Contentedly independent the never-married Hatidze may be, but that’s not to say she’s averse to other people’s company. So when itinerant Turkish couple Hussein and Ljutvie noisily set up their caravan on an adjacent lot, with seven young children in tow, Hatidze initially welcomes them with neighborly cheeriness: The rowdy kids, in particular, take to her, while she’s happy to offer advice when Hussein takes an interest in her beekeeping enterprise. But where her honey business is founded on a golden “take half and leave half” rule — a quota that retains enough honey for the bees themselves to live on — Hussein has no time for such restraint. Before long, his greedier, more profit-minded approach clashes bitterly with Hatidze’s; though he’s hardly an industry, his ineffective business model stands in for a world of capitalist commerce, threatening the delicate ecosystem into which Hatidze has sensitively integrated herself.

There’s humor in this battle of wills, some of it via Nazife’s surprisingly caustic interjections: “May God burn their livers,” she moans as the family’s shrill squabbling is heard from across the field. Stefanov and Kotevska aren’t quite as unsympathetic to the intruders’ woes, spending a generous amount of time observing their desperate, fractious familial bond: Misguided and peace-disturbing as his methods are, Hussein, too, is just trying to get by. The line between victim and villain is a fine one here — Hatidze herself regards it with shrugging frustration — and that ambiguity gives “Honeyland” an unexpectedly rich seam of moral tension.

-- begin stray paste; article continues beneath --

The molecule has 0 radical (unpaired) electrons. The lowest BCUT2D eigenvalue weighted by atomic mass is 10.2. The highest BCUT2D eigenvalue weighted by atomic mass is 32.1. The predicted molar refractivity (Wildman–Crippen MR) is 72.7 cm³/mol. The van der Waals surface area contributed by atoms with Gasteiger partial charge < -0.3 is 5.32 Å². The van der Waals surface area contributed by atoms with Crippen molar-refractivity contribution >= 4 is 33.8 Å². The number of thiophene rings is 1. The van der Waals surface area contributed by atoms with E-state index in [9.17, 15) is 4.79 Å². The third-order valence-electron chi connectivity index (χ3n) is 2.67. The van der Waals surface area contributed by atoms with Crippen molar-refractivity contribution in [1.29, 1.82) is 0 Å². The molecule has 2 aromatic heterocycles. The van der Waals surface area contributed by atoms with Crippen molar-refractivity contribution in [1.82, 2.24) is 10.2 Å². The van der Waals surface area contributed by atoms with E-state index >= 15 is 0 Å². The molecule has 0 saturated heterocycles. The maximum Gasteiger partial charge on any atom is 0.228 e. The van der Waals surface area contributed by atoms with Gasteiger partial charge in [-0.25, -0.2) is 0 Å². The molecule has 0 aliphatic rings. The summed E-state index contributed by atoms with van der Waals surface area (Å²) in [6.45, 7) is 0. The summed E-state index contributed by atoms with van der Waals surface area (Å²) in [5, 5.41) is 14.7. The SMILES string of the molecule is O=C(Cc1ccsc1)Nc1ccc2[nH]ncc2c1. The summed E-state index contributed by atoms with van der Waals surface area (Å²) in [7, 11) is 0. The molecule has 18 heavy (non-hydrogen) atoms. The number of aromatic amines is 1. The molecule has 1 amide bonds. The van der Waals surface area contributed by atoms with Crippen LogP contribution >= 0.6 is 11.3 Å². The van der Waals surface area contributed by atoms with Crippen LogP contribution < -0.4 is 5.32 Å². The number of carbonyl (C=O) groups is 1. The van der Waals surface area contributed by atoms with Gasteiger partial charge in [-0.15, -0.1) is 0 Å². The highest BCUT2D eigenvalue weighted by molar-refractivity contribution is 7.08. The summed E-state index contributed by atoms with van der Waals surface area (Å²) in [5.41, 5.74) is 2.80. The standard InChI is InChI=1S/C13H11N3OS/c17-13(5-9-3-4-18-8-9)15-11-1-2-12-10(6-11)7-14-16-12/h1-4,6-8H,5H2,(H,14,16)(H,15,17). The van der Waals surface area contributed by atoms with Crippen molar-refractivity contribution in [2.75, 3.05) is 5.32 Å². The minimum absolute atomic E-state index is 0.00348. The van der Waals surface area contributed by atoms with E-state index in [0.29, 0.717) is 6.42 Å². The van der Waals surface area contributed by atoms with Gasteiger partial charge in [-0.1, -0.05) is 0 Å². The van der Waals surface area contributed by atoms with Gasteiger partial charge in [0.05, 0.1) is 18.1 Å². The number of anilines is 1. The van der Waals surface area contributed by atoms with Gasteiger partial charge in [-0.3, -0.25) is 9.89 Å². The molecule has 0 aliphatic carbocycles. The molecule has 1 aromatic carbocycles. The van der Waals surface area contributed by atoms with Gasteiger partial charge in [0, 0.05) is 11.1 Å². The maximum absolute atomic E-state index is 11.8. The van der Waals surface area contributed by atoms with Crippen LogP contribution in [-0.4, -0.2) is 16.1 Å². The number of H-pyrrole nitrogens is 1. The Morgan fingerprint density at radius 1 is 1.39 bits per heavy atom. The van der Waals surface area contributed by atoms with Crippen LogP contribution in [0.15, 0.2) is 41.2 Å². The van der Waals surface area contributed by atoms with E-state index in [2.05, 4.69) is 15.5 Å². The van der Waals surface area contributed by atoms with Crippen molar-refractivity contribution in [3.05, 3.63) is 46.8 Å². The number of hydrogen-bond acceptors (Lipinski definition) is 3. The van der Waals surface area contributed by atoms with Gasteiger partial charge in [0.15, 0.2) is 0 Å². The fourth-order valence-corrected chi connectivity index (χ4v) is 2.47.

Under the gilded gaze of cinematographers Fejmi Daut and Samir Ljuma, however, this magnificent landscape remains stoically undisturbed by human drama. The camera doesn’t unduly prettify Hatidze’s surroundings, but it’s hard not to occasionally gasp at its veritable khaki rainbow of grass, sand and stone: tintedly different from season to season, but with ancient, stony textures fixed in place. The implacability of this deserted, wind-kissed environment makes Hatidze and Nazife’s looming mortality all the more poignant: It’s hard not to wonder if someone else will pick over these winding mountainside paths once their time comes. Perhaps, just perhaps, the bees will eventually get to keep both halves of the honey.

Popular on Variety

Sundance Film Review: 'Honeyland'

Reviewed online, London, Jan. 30, 2019. (In Sundance Film Festival — World Cinema Documentary Competition.) Running time: 85 MIN.

Production: (Documentary — Macedonia) A Trice Films presentation. (International sales: Submarine, New York.) Producers: Ljubomir Stefanov, Atanas Georgiev.

Crew: Camera (color): Fejmi Daut, Samir Ljuma. Editor: Atanas Georgiev. Music: Foltin.

With: Hatidze Muratova, Nazife Muratova, Hussein Sam, Ljutvie Sam, Mustafa Sam.